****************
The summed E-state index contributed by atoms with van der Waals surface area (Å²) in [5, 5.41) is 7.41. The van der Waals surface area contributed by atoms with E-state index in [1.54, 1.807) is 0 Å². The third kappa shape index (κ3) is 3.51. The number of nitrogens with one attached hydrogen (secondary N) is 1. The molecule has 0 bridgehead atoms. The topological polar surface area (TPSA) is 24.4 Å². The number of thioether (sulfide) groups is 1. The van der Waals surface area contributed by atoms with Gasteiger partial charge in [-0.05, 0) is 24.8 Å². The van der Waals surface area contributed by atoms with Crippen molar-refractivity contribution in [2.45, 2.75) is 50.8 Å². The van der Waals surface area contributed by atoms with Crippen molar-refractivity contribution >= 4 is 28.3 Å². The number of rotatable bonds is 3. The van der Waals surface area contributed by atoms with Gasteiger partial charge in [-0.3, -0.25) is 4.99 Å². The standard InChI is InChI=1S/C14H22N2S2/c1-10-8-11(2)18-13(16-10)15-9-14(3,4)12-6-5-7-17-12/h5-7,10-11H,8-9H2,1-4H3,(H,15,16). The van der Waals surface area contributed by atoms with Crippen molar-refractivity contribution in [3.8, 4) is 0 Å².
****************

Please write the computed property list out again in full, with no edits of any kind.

The summed E-state index contributed by atoms with van der Waals surface area (Å²) in [5, 5.41) is 7.41. The van der Waals surface area contributed by atoms with E-state index in [1.54, 1.807) is 0 Å². The third kappa shape index (κ3) is 3.51. The number of nitrogens with one attached hydrogen (secondary N) is 1. The molecule has 0 bridgehead atoms. The topological polar surface area (TPSA) is 24.4 Å². The number of thioether (sulfide) groups is 1. The van der Waals surface area contributed by atoms with Gasteiger partial charge in [-0.05, 0) is 24.8 Å². The van der Waals surface area contributed by atoms with Crippen molar-refractivity contribution in [2.45, 2.75) is 50.8 Å². The van der Waals surface area contributed by atoms with Crippen molar-refractivity contribution >= 4 is 28.3 Å². The number of rotatable bonds is 3. The van der Waals surface area contributed by atoms with Gasteiger partial charge in [-0.3, -0.25) is 4.99 Å². The standard InChI is InChI=1S/C14H22N2S2/c1-10-8-11(2)18-13(16-10)15-9-14(3,4)12-6-5-7-17-12/h5-7,10-11H,8-9H2,1-4H3,(H,15,16). The van der Waals surface area contributed by atoms with Crippen molar-refractivity contribution in [3.8, 4) is 0 Å².